Monday, June 7, 2010

Sleeps With Angels (with Crazy Horse)

Sleeps With Angels is probably best remembered now because its title track was a tribute to Kurt Cobain, who had famously quoted Neil in his suicide note. I believe most of the album had been completed by the time of Cobain's suicide, so it's not right to credit that event as a primary influence on the music. Still, it's an (unfortunately) timely fit, as this is probably the darkest sounding Neil album since the "Ditch Trilogy." Though far more polished than Tonight's the Night, it similarly strikes a tone of beautiful melancholy.

Well, chalk this one up as yet another album I seriously underrated back in the day. Although the second half maybe (maybe!) isn't as strong as the first half, there is a high concentration of good-to-great songs on Sleeps With Angels. It opens with "My Heart," a pretty, but dark, piano number with surprisingly bleak lyrics ("When dreams come crashing down like trees/I don't know what love can do"). This sets the tone for much of the rest of the album: darkly atmospheric, downbeat rock songs like "Prime of Life," "Driveby," and the winner of the award for Quirkiest Neil Young Song Title: "Safeway Cart." It's atypically mellow for a Crazy Horse album, only really cutting loose on the playful, appropriately ramshackle "Piece of Crap." (Sample lyric: "Saw it on the tube/Bought it on the phone/Now you're home alone/It's a piece of crap/PIECE OF CRAP!").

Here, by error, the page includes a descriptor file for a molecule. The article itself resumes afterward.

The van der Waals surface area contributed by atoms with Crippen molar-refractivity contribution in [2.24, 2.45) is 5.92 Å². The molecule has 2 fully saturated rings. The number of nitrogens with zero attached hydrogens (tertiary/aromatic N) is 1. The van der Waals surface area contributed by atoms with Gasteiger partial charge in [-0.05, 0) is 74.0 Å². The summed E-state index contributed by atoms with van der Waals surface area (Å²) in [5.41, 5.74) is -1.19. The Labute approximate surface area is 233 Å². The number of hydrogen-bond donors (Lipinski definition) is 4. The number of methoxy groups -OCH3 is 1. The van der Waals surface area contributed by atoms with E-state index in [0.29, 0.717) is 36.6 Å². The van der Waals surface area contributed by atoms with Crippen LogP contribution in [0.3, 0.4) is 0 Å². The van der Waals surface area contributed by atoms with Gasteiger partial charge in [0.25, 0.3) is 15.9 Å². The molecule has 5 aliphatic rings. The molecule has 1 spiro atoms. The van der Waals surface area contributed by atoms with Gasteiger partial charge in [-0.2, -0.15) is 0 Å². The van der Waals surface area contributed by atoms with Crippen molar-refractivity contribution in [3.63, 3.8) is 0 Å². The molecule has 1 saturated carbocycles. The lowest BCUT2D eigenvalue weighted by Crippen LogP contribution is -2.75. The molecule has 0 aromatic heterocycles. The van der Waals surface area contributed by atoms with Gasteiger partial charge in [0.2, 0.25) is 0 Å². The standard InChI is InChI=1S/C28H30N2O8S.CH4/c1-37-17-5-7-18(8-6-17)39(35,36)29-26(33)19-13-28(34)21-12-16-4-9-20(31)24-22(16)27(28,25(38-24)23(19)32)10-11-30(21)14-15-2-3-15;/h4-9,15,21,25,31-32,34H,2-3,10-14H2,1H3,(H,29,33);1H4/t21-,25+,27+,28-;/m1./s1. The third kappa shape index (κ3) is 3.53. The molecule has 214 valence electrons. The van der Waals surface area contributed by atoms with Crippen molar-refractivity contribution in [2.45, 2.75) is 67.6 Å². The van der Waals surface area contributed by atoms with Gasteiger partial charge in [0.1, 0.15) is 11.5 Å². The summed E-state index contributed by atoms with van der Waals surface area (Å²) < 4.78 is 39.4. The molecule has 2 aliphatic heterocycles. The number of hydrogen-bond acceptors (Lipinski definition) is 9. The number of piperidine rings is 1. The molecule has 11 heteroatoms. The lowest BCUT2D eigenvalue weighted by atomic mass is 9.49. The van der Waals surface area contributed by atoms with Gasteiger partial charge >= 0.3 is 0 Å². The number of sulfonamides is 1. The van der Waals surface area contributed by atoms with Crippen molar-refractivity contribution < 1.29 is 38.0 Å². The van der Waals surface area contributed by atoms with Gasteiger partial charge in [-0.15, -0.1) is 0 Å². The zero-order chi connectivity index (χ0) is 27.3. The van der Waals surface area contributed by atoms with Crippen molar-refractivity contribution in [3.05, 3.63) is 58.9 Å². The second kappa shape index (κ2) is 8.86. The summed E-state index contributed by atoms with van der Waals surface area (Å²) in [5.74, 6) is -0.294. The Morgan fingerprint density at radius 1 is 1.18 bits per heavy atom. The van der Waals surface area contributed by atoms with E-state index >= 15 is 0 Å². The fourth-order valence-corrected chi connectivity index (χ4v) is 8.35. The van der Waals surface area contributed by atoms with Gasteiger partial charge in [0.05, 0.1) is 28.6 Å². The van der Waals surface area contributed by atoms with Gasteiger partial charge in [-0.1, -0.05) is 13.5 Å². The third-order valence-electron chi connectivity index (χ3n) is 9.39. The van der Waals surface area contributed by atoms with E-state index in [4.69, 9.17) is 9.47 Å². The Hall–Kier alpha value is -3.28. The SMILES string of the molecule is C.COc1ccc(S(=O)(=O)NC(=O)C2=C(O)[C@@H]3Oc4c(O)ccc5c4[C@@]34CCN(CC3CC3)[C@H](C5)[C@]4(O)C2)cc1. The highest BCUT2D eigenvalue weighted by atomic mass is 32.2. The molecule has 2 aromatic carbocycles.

One weird experiment he tries here is that two songs, "Western Hero" and "Train of Love" have the same music, but different lyrics. Previously, he had done different versions of the same song on albums like Tonight's the Night, Rust Never Sleeps and Freedom. And on his next album, Mirror Ball, he would do two songs with vastly different arrangements and lyrics, but the same melody. But musically, "Hero" and "Love" are identical. It's kind of weird and I'm not sure how I feel about it. Both songs, on their own, are incredibly beautiful, contenders for best on the album. Yet coming only four songs apart from each other, its saps some of their power. Then again, I guess it does make the listener ponder the lyrics more than they may have originally.

Not necessarily the best song, but the standout classic is "Change Your Mind," a 15-minute Crazy Horse jam. What sets this song apart from the usual Neil Young epic is its chillness; it's a laid back, maybe vaguely trippy song that is unmistakably Neil, while not quite sounding like anything else in his discography.

Rating: A -

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